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Poster: AltheaRose Date: Dec 5, 2010 7:45pm
Forum: GratefulDead Subject: Re: your goto GD song (Hey, prof, does this work for the blue-book exam?)

Ah well. You're preachin' to the choir here. I'm not a scientist, but I've read about it :-)

Not saying Micah hasn't. But I do have relatives who say things like "we don't know that Darwin was right." At which point, where do you begin? By asking them to define what they think is meant by "Darwin" and "right"? They can't really do that, because there's another unstated emotional component involved; it's not really about science or Darwin but about deeply held personal beliefs that can't get separated out of the whole discussion. So you can never define terms, because there's a whole iceberg under the surface there.

I'd never question beliefs; I just don't see a need to connect the beliefs to whether or not "Darwin" (whatever is meant by that) was "right" (whatever is meant by that). But like you said, it gets conflated. Which is not a critique of my relatives or micah or whoever. It's just how I see things.

One good thing about snakes, I guess, is that they don't argue with you! At least not verbally :-)









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Poster: unclejohn52 Date: Dec 6, 2010 6:06am
Forum: GratefulDead Subject: Re: your goto GD song (Hey, prof, does this work for the blue-book exam?)

Unfortunately though, this type of fundamental issue spills over into real life, affecting important problems we face as a nation and and a global tribe. Not to throw fuel on the fire, but things like "global climate change" and which textbooks to use in schools -count me in the science camp. Difficult for facts and logic to win out over all the misinformation out there.

Love this type of discussion... group hug to all.

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Poster: William Tell Date: Dec 6, 2010 8:45am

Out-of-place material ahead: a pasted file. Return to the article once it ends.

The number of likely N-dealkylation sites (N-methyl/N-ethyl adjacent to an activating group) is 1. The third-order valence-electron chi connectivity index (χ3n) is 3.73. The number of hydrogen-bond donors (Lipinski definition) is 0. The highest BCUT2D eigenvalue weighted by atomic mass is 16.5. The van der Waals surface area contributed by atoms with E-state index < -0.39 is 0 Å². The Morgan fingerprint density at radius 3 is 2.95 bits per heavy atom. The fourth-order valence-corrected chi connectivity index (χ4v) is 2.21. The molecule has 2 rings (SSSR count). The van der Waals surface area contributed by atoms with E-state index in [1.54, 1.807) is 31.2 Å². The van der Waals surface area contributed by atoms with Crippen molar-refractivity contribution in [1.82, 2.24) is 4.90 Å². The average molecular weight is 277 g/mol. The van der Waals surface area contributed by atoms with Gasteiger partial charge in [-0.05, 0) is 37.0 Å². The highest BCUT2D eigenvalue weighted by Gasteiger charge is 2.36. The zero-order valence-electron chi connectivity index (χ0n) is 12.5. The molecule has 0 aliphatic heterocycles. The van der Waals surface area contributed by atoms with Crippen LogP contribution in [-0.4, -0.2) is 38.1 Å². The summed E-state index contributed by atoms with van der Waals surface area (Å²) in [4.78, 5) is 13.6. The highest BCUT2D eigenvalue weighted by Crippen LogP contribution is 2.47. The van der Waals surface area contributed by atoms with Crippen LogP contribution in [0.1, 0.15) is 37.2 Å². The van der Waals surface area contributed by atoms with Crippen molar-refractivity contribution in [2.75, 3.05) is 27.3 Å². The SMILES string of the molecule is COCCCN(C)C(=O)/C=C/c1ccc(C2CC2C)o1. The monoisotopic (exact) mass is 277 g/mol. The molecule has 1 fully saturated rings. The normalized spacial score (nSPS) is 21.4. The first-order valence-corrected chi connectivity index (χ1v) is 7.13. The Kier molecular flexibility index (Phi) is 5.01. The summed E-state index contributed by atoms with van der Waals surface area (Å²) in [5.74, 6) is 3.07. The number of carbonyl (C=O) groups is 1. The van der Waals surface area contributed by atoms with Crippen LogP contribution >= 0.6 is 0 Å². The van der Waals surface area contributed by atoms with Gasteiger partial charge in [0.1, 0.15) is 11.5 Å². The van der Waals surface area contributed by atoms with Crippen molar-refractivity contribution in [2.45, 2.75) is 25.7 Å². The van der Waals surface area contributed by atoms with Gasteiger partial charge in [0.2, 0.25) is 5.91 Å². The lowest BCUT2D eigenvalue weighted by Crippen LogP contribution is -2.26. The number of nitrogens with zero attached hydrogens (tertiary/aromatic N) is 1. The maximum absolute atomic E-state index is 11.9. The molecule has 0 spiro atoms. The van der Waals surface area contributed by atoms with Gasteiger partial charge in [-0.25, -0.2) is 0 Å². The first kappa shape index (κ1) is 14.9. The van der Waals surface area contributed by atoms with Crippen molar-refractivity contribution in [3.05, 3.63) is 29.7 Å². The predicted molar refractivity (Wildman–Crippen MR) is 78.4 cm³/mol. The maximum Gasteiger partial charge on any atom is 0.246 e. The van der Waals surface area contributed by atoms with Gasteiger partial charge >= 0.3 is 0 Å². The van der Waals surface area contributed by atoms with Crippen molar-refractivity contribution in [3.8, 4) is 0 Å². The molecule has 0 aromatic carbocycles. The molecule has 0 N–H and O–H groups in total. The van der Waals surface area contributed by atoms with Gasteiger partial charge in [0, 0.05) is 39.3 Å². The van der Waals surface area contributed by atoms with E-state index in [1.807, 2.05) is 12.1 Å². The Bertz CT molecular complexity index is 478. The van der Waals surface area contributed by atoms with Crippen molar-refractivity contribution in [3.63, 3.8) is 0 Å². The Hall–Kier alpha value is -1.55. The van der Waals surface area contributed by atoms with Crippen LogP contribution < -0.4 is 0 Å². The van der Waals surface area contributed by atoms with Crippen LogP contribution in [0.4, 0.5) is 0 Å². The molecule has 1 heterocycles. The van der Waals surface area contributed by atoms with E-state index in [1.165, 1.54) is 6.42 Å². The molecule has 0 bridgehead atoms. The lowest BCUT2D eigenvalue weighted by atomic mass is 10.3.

Forum: GratefulDead Subject: Re: your goto GD song (Hey, prof, does this work for the blue-book exam?)

Yup; the fundamental issue is to separate science as a process, which really is no different from mathematics, or physics, etc., from "scientists", much less "what to do with the information?".

Then, there's the correlation, which does upset many: scientists in general are agnostic/atheistic/humanists, and folks conclude this is because of "science" but it ain't necessarily so.

The crap I have to hear from folks about "science sez this and science sez that" is just absurd. The findings (body of knowledge portion of science) are one thing, and the process (science as a way of knowing) is another, BUT what WE do with it all, is yet again another beast altogether.

Glad you enjoyed it down here in the depths of the big board!

PS: the fact is that much of this conflation can be traced, in part, to the neocons that like to mix "family values" with politics, etc., etc., etc. Liberals do it as well, but science works best when these boundaries are well noted. We as a society could "decide" that we will do X, Y or Z, and thus have dire consequences for this or that aspect of the environment...the job of scientists is simply to make clear what the alternatives MAY be. Science, in and of itself, is "value free" (though as Kuhn pts out, scientists are not, of course, and there are lots of social influences on scientists, etc.).

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Poster: William Tell Date: Dec 6, 2010 5:33am
Forum: GratefulDead Subject: Re: your goto GD song (Hey, prof, does this work for the blue-book exam?)

Now I think I want more than a hug from you.

JK; seriously, that describes it quite well.

Science is just a methodology. And the theories developed by it supported to varying degrees. You can't really pick and choose and say "I think I'll keep the second law of thermodynamics cause I like that idea, BUT I am not putting natural selection in my cart!"

It is just unreal that a "thinking" individual can function in this fashion, and often I think they are not...really...thinking, nor functional. Har, har...argh.